One week later on 3 October, more Gardaí were brought in from around the country, which increased their numbers to around 170. This marked a departure in Garda tactics which they have held to. An editorial in The Irish Times stated: "The Garda baton charges that occurred on Friday morning in Bellanaboy were not the product of Sinn Féin or Provisional IRA machinations; they were the product of abject Government incompetence." A decision to avoid arresting protesters in order to damp down the negative publicity that would ensue was discussed in the Garda magazine, Garda Review. A number of people were injured and one young woman was brought to hospital.
A second large scale protest march took place on 10 November, the anniversary of the execution of Ken Saro Wiwa and eight other anti-Shell activists in Nigeria in 1995. When protesters worked their way around Gardaí lines, clashes occurred, resulting in several injuries. Small groups of demonstrators who had been unable to get to the refinery attempted to blockade the nearby Lennon's quarry which supplies material for the construction of the site.
There was political controversy in Ireland about the use of such force on a peaceful demonstration. Taoiseach Bertie Ahern, leader of Fianna Fáil, said in a statement that the Irish government's position was clear in relation to the Corrib gas situation - that the negotiating is over and "that is it". In relation to the policing of the protests, he and the Opposition's Enda Kenny, leader of Fine Gael, would only reiterate that "the law must be obeyed".
A further large scale protest at Bellanaboy scheduled for 24 November was cancelled by the protesters for fear of further serious injuries from Gardaí.
On 12 September, a protester charged with public order offences had her case dismissed in Belmullet because of conflicting Garda evidence. The judge dismissed most of the charges and sentenced the five protesters from June to community service for threatening and abusive behaviour. The judge also disclosed that she had received "hate mail".
In April 2008, a new group was set up by people formerly active in S2S. Pobal Chill Chomáin proposed moving the refinery to Glinsk, which would have removed the necessity to transport the gas near people's homes and under roads. The proposal was rejected by both Shell and the government.
In 2008, a new security firm, Integrated Risk Management Services, was brought in[by whom?] to defend Shell's preparations for the landfall of the raw gas pipeline. In August, S2S began training for marine protests in anticipation of the arrival of the Allseas pipe-laying ship Solitaire, the biggest of its kind in the world with a collection of small boats.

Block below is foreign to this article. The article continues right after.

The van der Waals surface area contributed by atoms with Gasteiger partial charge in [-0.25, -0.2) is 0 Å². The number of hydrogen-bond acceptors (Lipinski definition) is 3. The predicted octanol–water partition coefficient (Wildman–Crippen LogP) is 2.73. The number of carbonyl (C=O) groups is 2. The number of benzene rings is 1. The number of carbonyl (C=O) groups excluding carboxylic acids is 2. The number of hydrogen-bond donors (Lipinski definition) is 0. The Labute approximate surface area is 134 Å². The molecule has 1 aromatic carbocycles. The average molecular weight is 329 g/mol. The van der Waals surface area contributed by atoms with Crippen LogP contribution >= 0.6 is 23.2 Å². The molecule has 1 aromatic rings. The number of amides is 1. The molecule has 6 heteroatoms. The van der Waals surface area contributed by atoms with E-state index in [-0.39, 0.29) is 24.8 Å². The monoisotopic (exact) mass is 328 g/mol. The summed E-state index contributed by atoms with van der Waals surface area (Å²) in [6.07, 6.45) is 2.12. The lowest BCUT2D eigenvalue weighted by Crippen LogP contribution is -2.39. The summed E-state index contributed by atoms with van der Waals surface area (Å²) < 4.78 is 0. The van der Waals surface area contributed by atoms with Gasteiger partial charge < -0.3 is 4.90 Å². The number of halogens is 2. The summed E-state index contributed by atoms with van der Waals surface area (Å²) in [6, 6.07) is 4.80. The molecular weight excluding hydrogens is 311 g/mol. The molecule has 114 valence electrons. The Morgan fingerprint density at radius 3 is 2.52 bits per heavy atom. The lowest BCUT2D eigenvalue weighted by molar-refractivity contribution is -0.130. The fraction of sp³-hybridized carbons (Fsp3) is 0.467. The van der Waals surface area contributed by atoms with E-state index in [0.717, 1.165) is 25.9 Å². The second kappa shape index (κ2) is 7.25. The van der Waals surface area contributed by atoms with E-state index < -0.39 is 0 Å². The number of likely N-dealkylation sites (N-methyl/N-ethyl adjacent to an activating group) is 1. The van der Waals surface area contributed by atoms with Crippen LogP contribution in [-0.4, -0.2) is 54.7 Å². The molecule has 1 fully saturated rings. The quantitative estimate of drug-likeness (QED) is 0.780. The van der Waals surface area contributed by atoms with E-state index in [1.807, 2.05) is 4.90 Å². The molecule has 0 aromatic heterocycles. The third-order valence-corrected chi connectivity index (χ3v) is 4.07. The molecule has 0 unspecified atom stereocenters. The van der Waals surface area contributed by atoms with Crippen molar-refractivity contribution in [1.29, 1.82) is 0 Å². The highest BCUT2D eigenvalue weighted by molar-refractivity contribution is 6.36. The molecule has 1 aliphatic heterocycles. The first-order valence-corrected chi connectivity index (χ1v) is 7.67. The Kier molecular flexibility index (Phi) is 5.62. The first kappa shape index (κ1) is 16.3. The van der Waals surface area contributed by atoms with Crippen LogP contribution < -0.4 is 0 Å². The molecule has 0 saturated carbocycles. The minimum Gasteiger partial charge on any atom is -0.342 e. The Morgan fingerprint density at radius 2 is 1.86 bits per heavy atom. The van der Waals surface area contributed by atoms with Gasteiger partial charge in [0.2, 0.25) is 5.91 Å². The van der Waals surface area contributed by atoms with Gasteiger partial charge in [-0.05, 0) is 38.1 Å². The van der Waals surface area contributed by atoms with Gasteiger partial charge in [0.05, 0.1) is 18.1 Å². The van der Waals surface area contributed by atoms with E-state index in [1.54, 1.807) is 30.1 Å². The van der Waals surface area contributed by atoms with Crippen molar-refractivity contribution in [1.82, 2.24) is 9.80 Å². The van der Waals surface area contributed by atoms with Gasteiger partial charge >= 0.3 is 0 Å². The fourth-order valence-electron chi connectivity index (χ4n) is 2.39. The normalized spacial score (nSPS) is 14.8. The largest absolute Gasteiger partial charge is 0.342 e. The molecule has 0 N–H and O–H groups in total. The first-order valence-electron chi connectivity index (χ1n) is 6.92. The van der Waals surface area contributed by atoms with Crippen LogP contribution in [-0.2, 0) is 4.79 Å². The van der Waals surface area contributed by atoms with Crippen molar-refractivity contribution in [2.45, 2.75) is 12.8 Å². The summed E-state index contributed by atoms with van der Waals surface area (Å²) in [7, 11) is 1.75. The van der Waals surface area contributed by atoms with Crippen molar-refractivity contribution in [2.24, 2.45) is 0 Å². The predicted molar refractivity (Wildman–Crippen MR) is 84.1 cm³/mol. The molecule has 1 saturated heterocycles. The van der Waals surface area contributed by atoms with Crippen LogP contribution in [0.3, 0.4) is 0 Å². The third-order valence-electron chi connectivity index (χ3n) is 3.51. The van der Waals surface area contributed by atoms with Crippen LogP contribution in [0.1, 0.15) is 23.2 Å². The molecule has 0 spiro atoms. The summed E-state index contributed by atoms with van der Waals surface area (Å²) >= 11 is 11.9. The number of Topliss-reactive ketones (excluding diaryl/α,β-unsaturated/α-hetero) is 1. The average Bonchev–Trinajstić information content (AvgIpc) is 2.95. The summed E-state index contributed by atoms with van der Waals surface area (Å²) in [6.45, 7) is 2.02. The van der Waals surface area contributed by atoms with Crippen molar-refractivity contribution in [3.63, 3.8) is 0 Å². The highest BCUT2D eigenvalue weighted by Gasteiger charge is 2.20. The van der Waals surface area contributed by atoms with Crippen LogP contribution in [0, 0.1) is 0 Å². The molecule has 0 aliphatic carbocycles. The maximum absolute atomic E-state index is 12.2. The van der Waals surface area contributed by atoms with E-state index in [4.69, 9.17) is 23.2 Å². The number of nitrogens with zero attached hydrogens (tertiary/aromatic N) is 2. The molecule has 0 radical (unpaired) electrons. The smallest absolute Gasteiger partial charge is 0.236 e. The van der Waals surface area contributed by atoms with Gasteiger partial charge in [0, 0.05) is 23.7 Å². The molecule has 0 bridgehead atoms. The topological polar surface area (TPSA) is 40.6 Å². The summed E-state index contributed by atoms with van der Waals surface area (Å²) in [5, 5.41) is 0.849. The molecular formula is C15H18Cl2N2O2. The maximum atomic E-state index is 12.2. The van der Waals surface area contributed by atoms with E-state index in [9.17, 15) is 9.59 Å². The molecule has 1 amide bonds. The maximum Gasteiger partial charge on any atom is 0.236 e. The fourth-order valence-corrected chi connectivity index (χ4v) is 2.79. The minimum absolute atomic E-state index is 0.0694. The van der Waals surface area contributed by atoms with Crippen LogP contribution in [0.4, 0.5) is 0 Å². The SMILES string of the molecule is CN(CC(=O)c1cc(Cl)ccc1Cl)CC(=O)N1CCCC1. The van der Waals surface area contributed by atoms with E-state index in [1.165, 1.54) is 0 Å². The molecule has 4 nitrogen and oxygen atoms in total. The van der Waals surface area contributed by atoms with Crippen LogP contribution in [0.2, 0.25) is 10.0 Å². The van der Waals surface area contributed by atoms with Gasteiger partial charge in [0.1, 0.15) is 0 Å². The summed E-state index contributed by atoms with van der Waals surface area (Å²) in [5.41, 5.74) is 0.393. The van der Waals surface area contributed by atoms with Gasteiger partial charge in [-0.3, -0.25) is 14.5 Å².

In the meantime, a local Porturlin fisherman, Pat O'Donnell, laid 800 crab pots along the intended path of Solitaire, and defended them from Shell survey boats which attempted to remove them. The Department of Agriculture, Fisheries and Food stated that as both parties had licenses for their activities, they would have to sort it out between themselves. Two Irish Navy ships arrived in Broadhaven Bay to assist the Garda Water Unit in dealing with the protests. Solitaire was boarded by S2S activists in Killybegs. Not long after it arrived to Mayo's coast, the ship's company said it had suffered damage to its crane. It returned to Britain for repairs. Maura Harrington began a hunger strike to coincide with the arrival of Solitaire, the Allseas pipe-laying vessel, in Broadhaven Bay. Harrington, who had recently retired as principal of the local Inver Primary School, continued her protest until the ship left Irish waters.
In March 2009, Maura Harrington was sentenced to a month in Mountjoy Prison, for assaulting a Garda at McGrath's pier. In July 2009, Niall Harnett and Maura Harrington, two leading Corrib gas activists were jailed for four months over demonstrations.
In November 2009, the Garda Ombudsman Commission recommended that disciplinary action be taken against a senior member of An Garda Síochána over the handling of the June 2007 protest. In a separate development, An Bord Pleanála found that up to half of the final section of Shell's proposed route for the onshore pipeline was 'unacceptable' on safety grounds.